A pioneering '50s pinup queen gets the royal treatment on the Web.
One of the most alluring women on the Web disappeared 45 years ago. In 1957, Bettie Page, whose bikini ‘n’ bondage pinup pics provoked a Senate inquiry, dropped out of sight. But four decades on, her beckoning smile and trademark bangs are pop-cult mainstays, peeking out from posters, album covers, and trading cards. Her imitators include Madonna and Xena’s Lucy Lawless; designer Todd Oldham and comic-book artist Dave Stevens (The Rocketeer) are among her devotees. Even Hollywood is intrigued — Martin Scorsese and Liv Tyler are reportedly developing a Bettie biopic.
Why the enduring interest in a ’50s bombshell? To Eisenhower-era males, Bettie Page embodied wholesomeness coupled with naughtiness — romping au naturel on the beach or playfully bound in Irving Klaw’s shocking (for the time) S&M pictorials. And for younger fans, especially women, Bettie is a sexual pioneer/role model: ”She’s kind of empowering, which seems odd, because she’s most known for bondage photos, but she just made fun of sex,” says Bonnie J. Burton, webmistress of The Bettie Page. Additionally, Bettie’s retreat from the public eye — now 79 and said to be living in Southern California, she has rarely been photographed since 1957 and has given only sporadic audio interviews — has deepened her cachet.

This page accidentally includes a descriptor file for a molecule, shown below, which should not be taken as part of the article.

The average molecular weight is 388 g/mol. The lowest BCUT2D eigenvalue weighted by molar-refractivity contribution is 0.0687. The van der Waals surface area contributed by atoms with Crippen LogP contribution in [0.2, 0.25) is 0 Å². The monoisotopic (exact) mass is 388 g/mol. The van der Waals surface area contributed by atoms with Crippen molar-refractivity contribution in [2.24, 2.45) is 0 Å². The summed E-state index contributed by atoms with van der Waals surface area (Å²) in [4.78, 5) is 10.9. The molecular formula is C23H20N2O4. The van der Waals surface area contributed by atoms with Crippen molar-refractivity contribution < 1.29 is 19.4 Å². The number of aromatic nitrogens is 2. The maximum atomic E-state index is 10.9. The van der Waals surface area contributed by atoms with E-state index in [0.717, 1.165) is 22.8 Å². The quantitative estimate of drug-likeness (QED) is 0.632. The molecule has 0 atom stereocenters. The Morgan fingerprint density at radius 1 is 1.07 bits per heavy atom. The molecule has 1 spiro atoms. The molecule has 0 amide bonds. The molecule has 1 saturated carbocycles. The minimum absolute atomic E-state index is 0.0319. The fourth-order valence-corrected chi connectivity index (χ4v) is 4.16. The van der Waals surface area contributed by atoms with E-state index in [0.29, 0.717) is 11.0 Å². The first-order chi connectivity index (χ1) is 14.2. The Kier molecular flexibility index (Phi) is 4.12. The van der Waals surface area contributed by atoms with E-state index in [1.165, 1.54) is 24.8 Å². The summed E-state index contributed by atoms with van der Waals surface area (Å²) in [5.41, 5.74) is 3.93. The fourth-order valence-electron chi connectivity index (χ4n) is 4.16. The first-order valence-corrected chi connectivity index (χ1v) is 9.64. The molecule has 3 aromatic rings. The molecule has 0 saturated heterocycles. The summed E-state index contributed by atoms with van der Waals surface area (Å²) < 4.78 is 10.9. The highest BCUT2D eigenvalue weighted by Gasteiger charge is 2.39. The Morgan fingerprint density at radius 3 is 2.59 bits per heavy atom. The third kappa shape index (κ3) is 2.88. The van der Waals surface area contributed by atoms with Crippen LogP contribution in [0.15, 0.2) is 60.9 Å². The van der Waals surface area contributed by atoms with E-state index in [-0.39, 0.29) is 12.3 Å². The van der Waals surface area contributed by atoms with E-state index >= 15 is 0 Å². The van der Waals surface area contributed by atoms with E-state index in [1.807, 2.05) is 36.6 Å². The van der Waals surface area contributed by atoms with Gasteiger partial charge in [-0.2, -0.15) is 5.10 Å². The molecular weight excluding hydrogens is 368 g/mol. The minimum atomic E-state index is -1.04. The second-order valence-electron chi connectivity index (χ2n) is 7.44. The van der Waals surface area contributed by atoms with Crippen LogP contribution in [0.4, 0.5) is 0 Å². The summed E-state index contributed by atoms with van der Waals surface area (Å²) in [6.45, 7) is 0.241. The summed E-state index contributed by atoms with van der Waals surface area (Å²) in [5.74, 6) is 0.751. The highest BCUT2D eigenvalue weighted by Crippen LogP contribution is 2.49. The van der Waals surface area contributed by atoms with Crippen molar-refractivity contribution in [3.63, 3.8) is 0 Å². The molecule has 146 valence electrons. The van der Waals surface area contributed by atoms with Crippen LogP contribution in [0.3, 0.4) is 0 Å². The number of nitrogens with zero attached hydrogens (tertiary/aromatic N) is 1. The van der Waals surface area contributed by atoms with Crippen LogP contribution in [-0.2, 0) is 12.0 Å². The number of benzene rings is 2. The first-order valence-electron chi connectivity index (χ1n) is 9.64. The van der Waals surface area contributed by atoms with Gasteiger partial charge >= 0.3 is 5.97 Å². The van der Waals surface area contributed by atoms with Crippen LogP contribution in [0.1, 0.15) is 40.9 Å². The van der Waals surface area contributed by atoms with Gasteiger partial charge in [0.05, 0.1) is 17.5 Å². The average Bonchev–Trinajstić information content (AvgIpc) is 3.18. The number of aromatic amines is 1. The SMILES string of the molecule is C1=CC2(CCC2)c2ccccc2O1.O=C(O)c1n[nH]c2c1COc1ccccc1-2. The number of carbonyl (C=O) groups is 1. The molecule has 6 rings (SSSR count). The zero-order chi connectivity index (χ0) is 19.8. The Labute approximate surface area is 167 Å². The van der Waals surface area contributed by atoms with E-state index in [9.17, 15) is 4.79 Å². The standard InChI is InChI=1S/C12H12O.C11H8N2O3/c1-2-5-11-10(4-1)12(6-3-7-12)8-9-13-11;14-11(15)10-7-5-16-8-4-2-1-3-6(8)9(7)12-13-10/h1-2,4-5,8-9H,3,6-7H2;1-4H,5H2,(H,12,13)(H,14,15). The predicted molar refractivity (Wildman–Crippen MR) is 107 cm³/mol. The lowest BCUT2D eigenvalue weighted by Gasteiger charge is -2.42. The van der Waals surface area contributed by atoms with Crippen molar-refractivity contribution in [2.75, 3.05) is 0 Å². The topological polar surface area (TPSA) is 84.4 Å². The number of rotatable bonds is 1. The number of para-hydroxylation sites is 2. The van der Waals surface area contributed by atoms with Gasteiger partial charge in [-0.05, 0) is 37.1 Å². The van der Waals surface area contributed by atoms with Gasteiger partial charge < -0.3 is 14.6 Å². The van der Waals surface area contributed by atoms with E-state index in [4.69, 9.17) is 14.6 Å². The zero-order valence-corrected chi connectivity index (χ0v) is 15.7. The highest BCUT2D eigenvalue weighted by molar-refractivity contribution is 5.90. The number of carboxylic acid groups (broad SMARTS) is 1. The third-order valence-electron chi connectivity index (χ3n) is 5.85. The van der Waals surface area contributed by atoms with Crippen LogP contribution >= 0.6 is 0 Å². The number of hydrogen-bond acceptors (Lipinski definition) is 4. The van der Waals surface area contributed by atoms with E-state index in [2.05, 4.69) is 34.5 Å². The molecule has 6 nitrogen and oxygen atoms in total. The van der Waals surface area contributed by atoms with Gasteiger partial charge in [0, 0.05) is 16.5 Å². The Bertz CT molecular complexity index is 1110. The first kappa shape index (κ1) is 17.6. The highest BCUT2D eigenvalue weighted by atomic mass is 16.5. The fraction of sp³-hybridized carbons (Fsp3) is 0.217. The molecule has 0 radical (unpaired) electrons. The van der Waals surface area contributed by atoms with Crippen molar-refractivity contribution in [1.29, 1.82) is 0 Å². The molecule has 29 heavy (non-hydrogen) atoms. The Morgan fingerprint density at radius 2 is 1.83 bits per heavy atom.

Young, old, male, or female, Bettie fans have taken to the Net, catapulting her into Lycos’ top 50 search list and landing her on some 33,000 Web pages. Here, a sampling of the most pinup-worthy:
THE BETTIE PAGE (grrl.com/betty.html) Chockablock with articles, art, and biographical info, this in-depth fansite is simultaneously sweeping and intimate. Like many fans, Burton lived out her obsession, competing in Bettie look-alike contests and joining Uzi, a Denver-based, fetish-fashion performance troupe who danced at rock concerts and raves in the early ’90s. Now residing in San Francisco, Burton has populated her six-year-old site with rare amateur photos, magazines, and comic-book covers, many gleaned from eBay and other online auction sites. Also of interest to fans: Tosh Berman’s lengthy, perceptive essay on the taboo-busting pinup mogul Klaw.
BETTIE PAGE, A TRIBUTE AND GUIDE (home.xnet.com/~dav/bp) Though less intimate than Burton’s site, cartoonist Dave Holle’s Bettie shrine boasts a well-designed layout and a wealth of special features. Check out the Bogus Betties look-alike pageant, the whimsical fan-art collection, and RealPlayer clips of Bettie’s smoky Tennessee drawl.
BETTIEPAGE.COM On the official Bettie site, fans are greeted by a likeness of the pinup legend herself. Yet the slick-but-skimpy page feels oddly impersonal: The large online store and ubiquitous fan-club promos overshadow the cursory biography, which glosses over Bettie’s troubled post-1950s life, replete with bouts of mental illness and financial woes. If you want a Bettie fix, click on the lavish photo gallery; if you want insight, go elsewhere. Or is this all part of the sex goddess’ mystique? Ah, that obscure object of desire…